Heart transplantation has been used for the treatment of end-stage pediatric heart disease for nearly 5 decades. When a newborn or child enters the Children’s Memorial Hermann Pediatric Heart Transplant Program, the patient will receive individualized care from the same multidisciplinary team of affiliated physicians, nurse clinicians, social workers, coordinators and others, to ensure continuity and quality of care. Throughout the transplantation process, parents and referring physicians are kept informed about the patient’s progress.
Children who have severe heart failure where no medical or surgical therapeutic options are available may be candidates for a heart transplant. Patients and families undergo rigorous medical, psychological and social evaluations. Based on the results of the evaluation and previous medical records, the Children’s Memorial Hermann Hospital Medical Review Board makes a decision about the advisability of heart transplantation.
Patients considered for transplantation may have one of the following conditions:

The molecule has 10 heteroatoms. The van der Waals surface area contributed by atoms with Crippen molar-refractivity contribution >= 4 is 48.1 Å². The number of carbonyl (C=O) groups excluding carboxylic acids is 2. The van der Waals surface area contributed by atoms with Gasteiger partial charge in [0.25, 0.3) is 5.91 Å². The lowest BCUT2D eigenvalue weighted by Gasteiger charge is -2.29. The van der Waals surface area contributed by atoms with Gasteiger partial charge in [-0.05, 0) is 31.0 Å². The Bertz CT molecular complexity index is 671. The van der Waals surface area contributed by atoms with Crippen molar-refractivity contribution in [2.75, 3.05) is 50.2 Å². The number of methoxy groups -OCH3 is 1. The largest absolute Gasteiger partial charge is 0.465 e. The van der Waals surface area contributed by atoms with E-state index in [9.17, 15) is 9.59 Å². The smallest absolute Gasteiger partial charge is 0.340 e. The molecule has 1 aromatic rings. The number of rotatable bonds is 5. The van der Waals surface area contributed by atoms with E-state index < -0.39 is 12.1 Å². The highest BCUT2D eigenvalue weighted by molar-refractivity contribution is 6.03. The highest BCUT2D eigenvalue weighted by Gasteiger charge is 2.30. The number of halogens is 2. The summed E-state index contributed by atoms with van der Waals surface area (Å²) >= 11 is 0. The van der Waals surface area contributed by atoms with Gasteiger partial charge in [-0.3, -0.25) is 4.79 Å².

- Dilated cardiomyopathy
- Hypertrophic cardiomyopathy
- Restrictive cardiomyopathy
- Structural/anatomic defects with failed palliation or
- Cardiotoxicity from oncologic treatment
Once transplant candidates have undergone a thorough screening process, they are placed on the national transplant list and monitored while awaiting a donor heart. All children who are candidates for a pediatric heart transplant are listed through the United Network of Organ Sharing (UNOS), which matches organ donations with adults and children across the United States. Once placed on a waiting list, patients are given a status code. Sicker children with an urgent need for a new heart usually are given higher priority. When a donor is identified, UNOS selects the patient in the region who has been on the waiting list the longest.
UNOS matches donated organs with transplant candidates in ways that save as many lives as possible and provide transplant candidates with the best possible chance of long-term survival. Matching criteria are programmed into the UNOS computer matching system. Only medical and logistical factors are used in organ matching, so that income or insurance coverage play no role in transplant priority decisions. Waiting time for a transplant is dependent on age and the status of the UNOS listing.
Please visit the UNOS website for more information about the transplantation process such as first steps, the role of geography and location, and the importance of finding an organ of the proper size.